Do You Need A Cookie Notice On Your Website? Here's What You Should Know
Whether you need it or not, however, depends on where you operate and where your website visitors are from.
This article will delve into the essentials of cookies and privacy laws. You’ll learn the following:
- What are cookies, what do they mean for online privacy, and why do privacy laws regulate them;
- How to determine what data protection laws apply to your business;
- What does the General Data Protection Regulation (GDPR) require from website owners;
- What does the California Consumer Privacy Act (CCPA) require from website owners;
- How to collect cookie consent properly by installing a cookie consent banner on your website.
What Are Cookies, and Why Are Cookie Laws Enforced?
Cookies are small text files that websites send to users’ devices to collect data. The collected data may sometimes be used to identify a person, and that’s where cookie laws become relevant.
Cookies may be first-party cookies that your website injects into users' devices or third-party cookies that third parties that have access to your website, such as the ads you place there, fire.
The next step is to determine what data protection laws apply to your website, so you’ll know where to look for the rules.
What Data Privacy Laws Apply to Your Website?
All the data privacy laws worldwide apply to:
- Businesses that operate within their jurisdiction, and
- Businesses targeting users in their jurisdiction.
In practice, this means that you must comply with the laws of your country and state and the laws of the countries and states that apply to your website visitors.
If your business is based in Germany and you sell to people in Europe, the US, or Canada, you must follow the following laws:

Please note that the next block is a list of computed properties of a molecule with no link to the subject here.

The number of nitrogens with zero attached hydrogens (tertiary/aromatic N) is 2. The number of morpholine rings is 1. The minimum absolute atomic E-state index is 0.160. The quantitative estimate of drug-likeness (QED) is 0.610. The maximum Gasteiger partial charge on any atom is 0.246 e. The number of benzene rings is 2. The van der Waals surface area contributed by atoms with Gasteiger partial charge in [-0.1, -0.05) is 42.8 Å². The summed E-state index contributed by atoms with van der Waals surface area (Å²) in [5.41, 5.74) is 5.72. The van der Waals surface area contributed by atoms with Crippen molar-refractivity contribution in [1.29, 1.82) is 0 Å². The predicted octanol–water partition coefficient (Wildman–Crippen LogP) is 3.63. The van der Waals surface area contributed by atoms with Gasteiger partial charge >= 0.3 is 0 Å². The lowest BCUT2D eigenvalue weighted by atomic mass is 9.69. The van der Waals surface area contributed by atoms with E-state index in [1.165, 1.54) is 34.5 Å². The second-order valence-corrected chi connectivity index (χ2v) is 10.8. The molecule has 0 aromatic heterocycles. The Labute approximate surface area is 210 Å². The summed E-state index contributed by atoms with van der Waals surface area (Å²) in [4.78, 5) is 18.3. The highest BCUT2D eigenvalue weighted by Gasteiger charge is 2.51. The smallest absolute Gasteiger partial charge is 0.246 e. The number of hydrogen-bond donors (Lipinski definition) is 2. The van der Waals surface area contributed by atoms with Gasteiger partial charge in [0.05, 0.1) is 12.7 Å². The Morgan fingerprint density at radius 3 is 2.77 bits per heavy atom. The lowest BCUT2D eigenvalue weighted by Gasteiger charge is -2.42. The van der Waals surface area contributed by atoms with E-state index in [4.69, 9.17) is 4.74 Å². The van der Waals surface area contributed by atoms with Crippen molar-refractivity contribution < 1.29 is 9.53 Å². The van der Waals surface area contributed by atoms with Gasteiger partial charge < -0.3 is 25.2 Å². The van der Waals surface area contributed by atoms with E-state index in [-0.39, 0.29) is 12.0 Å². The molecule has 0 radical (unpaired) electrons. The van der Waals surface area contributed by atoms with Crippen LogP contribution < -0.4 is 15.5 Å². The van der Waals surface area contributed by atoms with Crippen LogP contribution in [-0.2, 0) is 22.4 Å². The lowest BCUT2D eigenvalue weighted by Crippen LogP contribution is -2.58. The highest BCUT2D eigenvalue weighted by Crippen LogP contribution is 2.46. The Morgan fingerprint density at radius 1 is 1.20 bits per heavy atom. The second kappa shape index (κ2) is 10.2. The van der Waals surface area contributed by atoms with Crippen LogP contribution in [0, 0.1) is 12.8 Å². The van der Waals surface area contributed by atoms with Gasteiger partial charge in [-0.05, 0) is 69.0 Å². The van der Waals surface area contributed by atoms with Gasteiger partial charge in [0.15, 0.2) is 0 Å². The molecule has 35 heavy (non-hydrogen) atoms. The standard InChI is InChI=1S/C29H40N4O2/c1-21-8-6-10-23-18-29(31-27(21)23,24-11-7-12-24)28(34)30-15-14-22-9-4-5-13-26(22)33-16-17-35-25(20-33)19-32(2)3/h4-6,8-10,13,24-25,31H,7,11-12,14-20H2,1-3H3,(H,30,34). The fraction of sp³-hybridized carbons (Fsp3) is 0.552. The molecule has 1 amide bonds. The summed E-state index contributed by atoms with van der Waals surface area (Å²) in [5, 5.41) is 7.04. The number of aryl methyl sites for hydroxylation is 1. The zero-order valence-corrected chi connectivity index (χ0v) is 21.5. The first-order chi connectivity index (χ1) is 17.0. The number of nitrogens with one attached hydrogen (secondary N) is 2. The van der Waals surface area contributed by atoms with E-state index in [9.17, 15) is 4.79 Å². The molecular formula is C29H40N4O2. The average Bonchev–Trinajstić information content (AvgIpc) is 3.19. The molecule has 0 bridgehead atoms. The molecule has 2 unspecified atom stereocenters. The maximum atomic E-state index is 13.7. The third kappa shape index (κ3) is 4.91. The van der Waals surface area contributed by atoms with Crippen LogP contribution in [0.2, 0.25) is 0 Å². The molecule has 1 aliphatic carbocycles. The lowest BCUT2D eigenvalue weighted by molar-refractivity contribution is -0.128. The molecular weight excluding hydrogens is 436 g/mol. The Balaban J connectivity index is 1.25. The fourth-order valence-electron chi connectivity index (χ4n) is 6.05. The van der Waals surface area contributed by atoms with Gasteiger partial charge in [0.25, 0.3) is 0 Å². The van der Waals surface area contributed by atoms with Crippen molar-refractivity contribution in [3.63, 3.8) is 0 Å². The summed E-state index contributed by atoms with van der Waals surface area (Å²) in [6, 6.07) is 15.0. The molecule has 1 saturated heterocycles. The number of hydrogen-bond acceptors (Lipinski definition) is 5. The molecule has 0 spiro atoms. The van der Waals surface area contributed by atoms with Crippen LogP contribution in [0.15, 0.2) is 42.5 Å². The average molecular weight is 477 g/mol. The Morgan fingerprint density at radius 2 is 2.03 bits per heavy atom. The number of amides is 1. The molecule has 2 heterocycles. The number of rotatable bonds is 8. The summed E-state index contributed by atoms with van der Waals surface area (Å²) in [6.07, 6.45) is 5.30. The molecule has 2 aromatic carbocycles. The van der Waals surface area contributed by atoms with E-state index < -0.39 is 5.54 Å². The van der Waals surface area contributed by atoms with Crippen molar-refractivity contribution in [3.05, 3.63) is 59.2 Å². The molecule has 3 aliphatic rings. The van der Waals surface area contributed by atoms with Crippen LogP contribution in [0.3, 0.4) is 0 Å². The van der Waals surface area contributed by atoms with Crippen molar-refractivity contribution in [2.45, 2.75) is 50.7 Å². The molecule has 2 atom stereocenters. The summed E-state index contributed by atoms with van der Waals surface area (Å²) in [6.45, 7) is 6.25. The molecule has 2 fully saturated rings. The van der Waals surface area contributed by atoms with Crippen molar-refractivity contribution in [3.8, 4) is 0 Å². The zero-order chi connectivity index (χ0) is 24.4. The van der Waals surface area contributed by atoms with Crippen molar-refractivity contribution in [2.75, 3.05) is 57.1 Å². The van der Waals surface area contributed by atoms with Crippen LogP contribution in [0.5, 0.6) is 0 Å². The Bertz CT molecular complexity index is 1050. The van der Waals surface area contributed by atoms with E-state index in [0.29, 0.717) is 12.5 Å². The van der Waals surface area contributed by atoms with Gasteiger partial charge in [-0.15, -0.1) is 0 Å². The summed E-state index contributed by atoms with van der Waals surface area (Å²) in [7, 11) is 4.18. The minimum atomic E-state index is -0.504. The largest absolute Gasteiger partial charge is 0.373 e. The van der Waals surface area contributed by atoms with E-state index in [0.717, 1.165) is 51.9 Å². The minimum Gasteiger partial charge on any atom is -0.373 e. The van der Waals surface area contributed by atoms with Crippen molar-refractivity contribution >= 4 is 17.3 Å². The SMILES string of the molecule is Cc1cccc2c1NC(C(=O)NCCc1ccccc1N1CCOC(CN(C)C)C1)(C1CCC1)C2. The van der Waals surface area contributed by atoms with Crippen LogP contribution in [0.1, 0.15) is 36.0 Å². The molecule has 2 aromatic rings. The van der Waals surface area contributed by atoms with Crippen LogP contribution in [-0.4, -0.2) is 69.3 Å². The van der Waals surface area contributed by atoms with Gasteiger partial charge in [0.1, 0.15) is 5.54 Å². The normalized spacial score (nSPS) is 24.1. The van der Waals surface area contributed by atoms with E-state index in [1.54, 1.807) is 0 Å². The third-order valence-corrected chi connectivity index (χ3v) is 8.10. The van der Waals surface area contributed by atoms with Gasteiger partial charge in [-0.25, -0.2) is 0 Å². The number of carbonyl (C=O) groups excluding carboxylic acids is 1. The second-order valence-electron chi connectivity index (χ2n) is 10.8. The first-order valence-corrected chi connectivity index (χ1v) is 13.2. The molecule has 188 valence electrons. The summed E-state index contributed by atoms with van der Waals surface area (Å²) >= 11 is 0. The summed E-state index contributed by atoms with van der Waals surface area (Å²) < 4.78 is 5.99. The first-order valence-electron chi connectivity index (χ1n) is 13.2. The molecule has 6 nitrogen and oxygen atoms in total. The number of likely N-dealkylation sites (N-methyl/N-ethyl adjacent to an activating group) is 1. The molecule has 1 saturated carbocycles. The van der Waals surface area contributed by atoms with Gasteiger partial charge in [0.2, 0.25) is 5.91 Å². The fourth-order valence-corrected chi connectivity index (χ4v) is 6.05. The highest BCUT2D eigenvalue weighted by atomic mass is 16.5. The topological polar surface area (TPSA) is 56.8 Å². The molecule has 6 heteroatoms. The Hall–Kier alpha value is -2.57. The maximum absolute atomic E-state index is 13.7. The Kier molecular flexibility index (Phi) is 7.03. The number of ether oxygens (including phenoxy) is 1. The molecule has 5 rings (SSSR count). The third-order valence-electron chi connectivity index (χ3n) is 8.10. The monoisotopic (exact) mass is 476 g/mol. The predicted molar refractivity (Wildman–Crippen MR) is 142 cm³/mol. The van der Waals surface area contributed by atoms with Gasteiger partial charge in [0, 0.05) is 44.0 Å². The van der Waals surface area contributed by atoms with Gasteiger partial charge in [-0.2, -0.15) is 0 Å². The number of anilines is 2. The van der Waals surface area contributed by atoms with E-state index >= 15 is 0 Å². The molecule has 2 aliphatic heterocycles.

- The GDPR and the German national law because you are a German entity or individual, and
- The GDPR and the national laws of the European users
- The state laws of the US users, if any
- The Canadian laws for interaction with Canadian users
If you run a website from California and target website visitors throughout the United States, the CCPA and CPRA apply if you meet the thresholds prescribed in the laws. For interactions with users from a state where a statewide privacy law is in place, it applies as long as you meet the requirements for applicability prescribed there.
What Does the GDPR Require from Websites?
The GDPR and the ePrivacy Directive are based on the "opt-in" principle. This means you can't send cookies to users' devices until they give explicit consent that meets GDPR standards.
The GDPR consent requirements mean that the consent must be:
- Freely given, which means that the consent must not be conditional on anything;
- Informed, which means that the consent is valid only if you informed them about the details of processing upfront;
- Specific, which requires obtaining consent for each processing purpose separately, and
GDPR requires prior consent for all the cookies and identifiers that help process personal data but are not essential for the website’s functioning. This includes website performance cookies, functionality cookies, Google Analytics cookies, tracking pixels, and others.
Only essential cookies are allowed without consent, i.e., the cookies without which the website wouldn’t work.
To learn more about what each EU member state requires regarding website cookies, read our one-stop guide to EU cookie guidelines.
What Do the CCPA and CPRA Require from Websites?
CalOPPA, one of California’s privacy laws, requires websites to inform visitors how they react to the "Do Not Track" signals from web browsers. However, website operators are not obliged to comply with such signals.
Why Do You Need a Cookie Banner for Your Website?
A cookie banner will help you comply with the applicable data protection laws in a few clicks. Pop-up consent banners are still the best way to collect users’ consent on websites.
Whether you run an e-commerce website, a SaaS, sell courses, or run a blog, you must ask users for consent before setting cookies and other trackers. You must also ensure that your cookie consent solution records consent properly and allows users to adjust their cookie preferences.
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